Long-term analysis of the Short-HER trial showed that 9 weeks of adjuvant trastuzumab conveyed benefits comparable to a 1-year course in patients with early HER2-positive breast cancer deemed to be at low or intermediate risk for disease recurrence. High-risk patients, however, derived considerably more benefit from the conventional longer course, and the study did not meet the noninferiority threshold of significance, Short-HER investigators reported at the ESMO Breast Cancer Virtual Congress 2021 (Abstract 410).
“Patients classified as low- and intermediate-risk represented 84.6% of the study population. In the follow-up analysis, both disease-free and overall survival curves for those groups were superimposable,” said lead investigator Pierfranco Conte, MD, of the University of Padua in Italy.
For a large proportion of real-world patients with HER2-positive early breast cancer, [less treatment may be acceptable.]— Pierfranco Conte, MD
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While 1 year of adjuvant trastuzumab remains the standard, he said, “For a large proportion of real-world [patients with] HER2-positive early breast cancer,” less treatment may be acceptable.
The Short-HER trial randomly assigned 1,254 patients with HER2-positive early breast cancer to chemotherapy plus 9 weeks vs 1 year of adjuvant trastuzumab. More than half the patients had node-negative disease and therefore were at low risk for recurrence, Dr. Conte noted.
Chemotherapy in the long-treatment arm was doxorubicin or epidoxorubicin plus cyclophosphamide for four courses followed by a taxane for four courses; trastuzumab was given every 3 weeks for 18 doses. Chemotherapy in the short-treatment arm was docetaxel for three courses followed by fluorouracil, epidoxorubicin, and cyclophosphamide for three courses; trastuzumab was given for 9 weeks.
The study was designed to assess whether a shorter trastuzumab course is noninferior to a conventional 1-year course with respect to disease-free survival. A hazard ratio (HR) of < 1.29 was set as a noninferiority margin.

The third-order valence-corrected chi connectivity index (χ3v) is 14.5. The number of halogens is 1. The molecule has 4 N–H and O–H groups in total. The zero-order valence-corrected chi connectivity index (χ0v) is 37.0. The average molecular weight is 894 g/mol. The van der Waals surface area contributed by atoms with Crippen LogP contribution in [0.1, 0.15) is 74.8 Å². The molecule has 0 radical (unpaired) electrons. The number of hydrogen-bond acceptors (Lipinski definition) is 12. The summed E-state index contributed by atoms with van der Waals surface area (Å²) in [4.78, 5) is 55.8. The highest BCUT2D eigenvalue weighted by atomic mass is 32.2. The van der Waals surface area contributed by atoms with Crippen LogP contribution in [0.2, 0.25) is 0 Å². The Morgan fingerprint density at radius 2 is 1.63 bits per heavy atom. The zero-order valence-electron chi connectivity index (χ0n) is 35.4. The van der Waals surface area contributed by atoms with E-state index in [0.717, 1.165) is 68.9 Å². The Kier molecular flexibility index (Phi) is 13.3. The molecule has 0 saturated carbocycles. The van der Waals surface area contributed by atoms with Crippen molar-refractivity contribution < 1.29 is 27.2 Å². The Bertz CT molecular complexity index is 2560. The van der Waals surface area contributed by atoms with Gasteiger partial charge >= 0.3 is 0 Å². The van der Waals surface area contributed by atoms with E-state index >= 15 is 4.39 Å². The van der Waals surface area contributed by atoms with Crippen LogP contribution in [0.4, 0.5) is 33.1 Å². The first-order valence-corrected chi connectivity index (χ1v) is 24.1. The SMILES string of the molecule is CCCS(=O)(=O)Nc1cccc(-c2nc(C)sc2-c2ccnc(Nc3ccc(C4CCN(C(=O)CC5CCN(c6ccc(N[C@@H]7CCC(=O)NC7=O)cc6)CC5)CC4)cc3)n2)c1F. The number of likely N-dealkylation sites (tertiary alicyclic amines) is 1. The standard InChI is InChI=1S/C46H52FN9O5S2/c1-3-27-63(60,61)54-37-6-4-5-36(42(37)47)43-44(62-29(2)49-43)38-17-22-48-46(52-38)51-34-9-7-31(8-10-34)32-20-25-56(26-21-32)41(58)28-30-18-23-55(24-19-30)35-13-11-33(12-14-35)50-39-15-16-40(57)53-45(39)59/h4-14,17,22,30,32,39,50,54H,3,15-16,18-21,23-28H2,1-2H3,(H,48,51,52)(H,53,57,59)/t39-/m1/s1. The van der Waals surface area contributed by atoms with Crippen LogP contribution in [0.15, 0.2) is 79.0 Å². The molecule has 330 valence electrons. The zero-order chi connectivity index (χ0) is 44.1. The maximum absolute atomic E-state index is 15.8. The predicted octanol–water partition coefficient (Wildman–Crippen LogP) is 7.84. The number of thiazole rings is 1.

At the event-driven analysis, previously reported in 2018 in Annals of Oncology, after a median follow up of 6 years, disease-free survival events numbered 95 (15%) in the long arm and 105 (17%) in the short arm. This yielded 5-year disease-free survival rates of 88% and 85%, respectively (HR = 1.13, 90% confidence interval [CI] = 0.89–1.42), with the upper limit of the confidence interval crossing the noninferiority margin set at 1.29. Noninferiority, therefore, could not be claimed at that time, said Dr. Conte.
Shorter treatment was associated with less cardiotoxicity; grade ≥ 2 cardiac adverse events were observed in 4.3% of patients in the short arm and 13.1% of the long arm, yielding a risk ratio of 0.33 favoring shorter treatment (P < .001). Time to cardiac events showed consistent results (HR = 0.32, P < .0001).
At the ESMO Breast Cancer Virtual Congress 2021, Dr. Conte presented the overall survival analysis (the co-primary endpoint of the study) and the updated disease-free survival according to hormone receptor status and the three risk categories:
At a median follow up of 8.7 years, disease-free survival events numbered 121 in the short treatment arm and 116 in the long arm, respectively (HR = 1.09, 90% CI = 0.88–1.35). The HRs by risk category were comparable between the arms, except for in the high-risk category:
Five-year disease-free survival rates were as follows for the three categories:
By hormone receptor status, HRs were 1.11 for hormone receptor–positive patients and 1.06 for hormone receptor–negative patients.
At 9 years, overall survival rates were 90% after 9 weeks of trastuzumab and 91% with 1 year of treatment (HR = 1.18, 90% CI = 0.86–1.62), Dr. Conte reported.
He said that because outcomes are good with 9 weeks of trastuzumab, a short course could be an option in populations with limited access to trastuzumab.
“Our data are also reassuring for patients who have to discontinue trastuzumab due to a decline in left ventricular ejection fraction,” he added.
Disclosure: Dr. Conte disclosed financial relationships with Roche, Novartis, Merck kga, AstraZeneca, and Lilly. For full disclosures of the study authors, visit oncologypro.esmo.org.The content in this post has not been reviewed by the American Society of Clinical Oncology, Inc. (ASCO®) and does not necessarily reflect the ideas and opinions of ASCO®.